Cascade control systems are special cases of control systems with auxiliary controlled variables. Here, as shown in Figure 11.6, the main controller with the transfer function does not directly effect the actuator, but provides the reference value for the underlying auxiliary controller with the transfer function . This auxiliary controller forms together with the first plant section the auxiliary control loop, which is inside the main control loop. Disturbances in the first plant section will be already controlled by the auxiliary controller such that they have less influence on the second section. The main controller has then only to act slightly.

When multiple auxiliary variables are measured, multiple cascade control systems can be built. For the cascade control system of Figure 11.6 the controlled variable is given by

which gives

and can be written as

with

The characteristic equation with regard to the disturbance behaviour is

and with regard to the reference behaviour

It is obvious that the stability is influenced by the underlying auxiliary control loop. If the reference behaviour of the auxiliary control loop in Figure 11.6 is summarised as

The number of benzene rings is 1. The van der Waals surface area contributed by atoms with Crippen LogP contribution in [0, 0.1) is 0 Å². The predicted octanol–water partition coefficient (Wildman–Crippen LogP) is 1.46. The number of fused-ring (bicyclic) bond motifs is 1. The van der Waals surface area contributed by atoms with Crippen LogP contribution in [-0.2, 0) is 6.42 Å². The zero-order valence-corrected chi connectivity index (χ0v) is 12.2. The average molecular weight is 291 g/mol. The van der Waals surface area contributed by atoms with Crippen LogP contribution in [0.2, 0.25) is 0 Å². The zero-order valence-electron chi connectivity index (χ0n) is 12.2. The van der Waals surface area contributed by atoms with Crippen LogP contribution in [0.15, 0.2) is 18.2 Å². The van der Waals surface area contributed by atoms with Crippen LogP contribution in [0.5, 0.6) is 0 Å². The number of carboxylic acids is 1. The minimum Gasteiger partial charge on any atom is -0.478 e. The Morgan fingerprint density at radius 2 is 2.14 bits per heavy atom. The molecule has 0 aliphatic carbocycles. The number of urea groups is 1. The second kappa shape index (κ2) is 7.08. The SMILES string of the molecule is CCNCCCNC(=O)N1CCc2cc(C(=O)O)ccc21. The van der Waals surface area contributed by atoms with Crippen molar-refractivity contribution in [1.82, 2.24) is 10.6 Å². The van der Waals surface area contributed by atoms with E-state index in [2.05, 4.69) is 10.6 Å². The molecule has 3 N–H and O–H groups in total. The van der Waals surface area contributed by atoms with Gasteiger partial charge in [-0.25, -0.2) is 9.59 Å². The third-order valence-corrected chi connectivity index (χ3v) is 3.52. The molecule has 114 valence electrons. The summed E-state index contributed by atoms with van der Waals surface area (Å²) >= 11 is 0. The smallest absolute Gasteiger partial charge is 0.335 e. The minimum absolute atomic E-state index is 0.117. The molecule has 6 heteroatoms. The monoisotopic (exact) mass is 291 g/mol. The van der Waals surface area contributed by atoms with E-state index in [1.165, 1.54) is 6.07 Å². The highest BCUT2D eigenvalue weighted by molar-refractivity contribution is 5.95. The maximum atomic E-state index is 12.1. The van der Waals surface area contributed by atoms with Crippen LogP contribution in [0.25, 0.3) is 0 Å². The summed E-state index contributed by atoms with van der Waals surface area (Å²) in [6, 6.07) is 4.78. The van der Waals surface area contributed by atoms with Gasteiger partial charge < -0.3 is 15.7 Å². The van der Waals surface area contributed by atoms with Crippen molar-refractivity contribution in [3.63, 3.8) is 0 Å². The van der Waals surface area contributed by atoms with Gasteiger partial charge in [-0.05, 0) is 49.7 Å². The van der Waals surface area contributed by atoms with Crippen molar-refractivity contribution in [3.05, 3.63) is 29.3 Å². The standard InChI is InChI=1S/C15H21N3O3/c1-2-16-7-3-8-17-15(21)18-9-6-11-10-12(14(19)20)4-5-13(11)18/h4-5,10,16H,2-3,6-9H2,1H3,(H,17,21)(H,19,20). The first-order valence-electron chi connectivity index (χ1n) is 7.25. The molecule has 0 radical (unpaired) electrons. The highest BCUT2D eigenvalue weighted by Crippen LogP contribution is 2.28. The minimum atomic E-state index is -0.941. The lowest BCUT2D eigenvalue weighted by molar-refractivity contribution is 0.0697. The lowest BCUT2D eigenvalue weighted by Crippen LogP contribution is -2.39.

then Eq. (11.21) can be represented by

From this equation the block diagram of a single-loop control system can be drawn as shown in Figure 11.7, which describes the same system as Figure 11.6. The auxiliary control system with the transfer function is an element of the basic control loop. Therefore, it is possible to design a cascade control system in the following steps:

- Design of the auxiliary control system, i.e. parametrisation
of the controller transfer function
for the given section
of the plant for disturbances. The auxiliary
control system must be fast (high bandwidth) and therefore mostly
a P or PD controller is chosen for
.
- Design of the main controller transfer function for the plant transfer function . has the task to remove steady-state errors in the controlled variable. Therefore, it is expedient to use a PI controller as long as the plant has behaviour.

Figure 11.8 shows two examples of cascade control systems.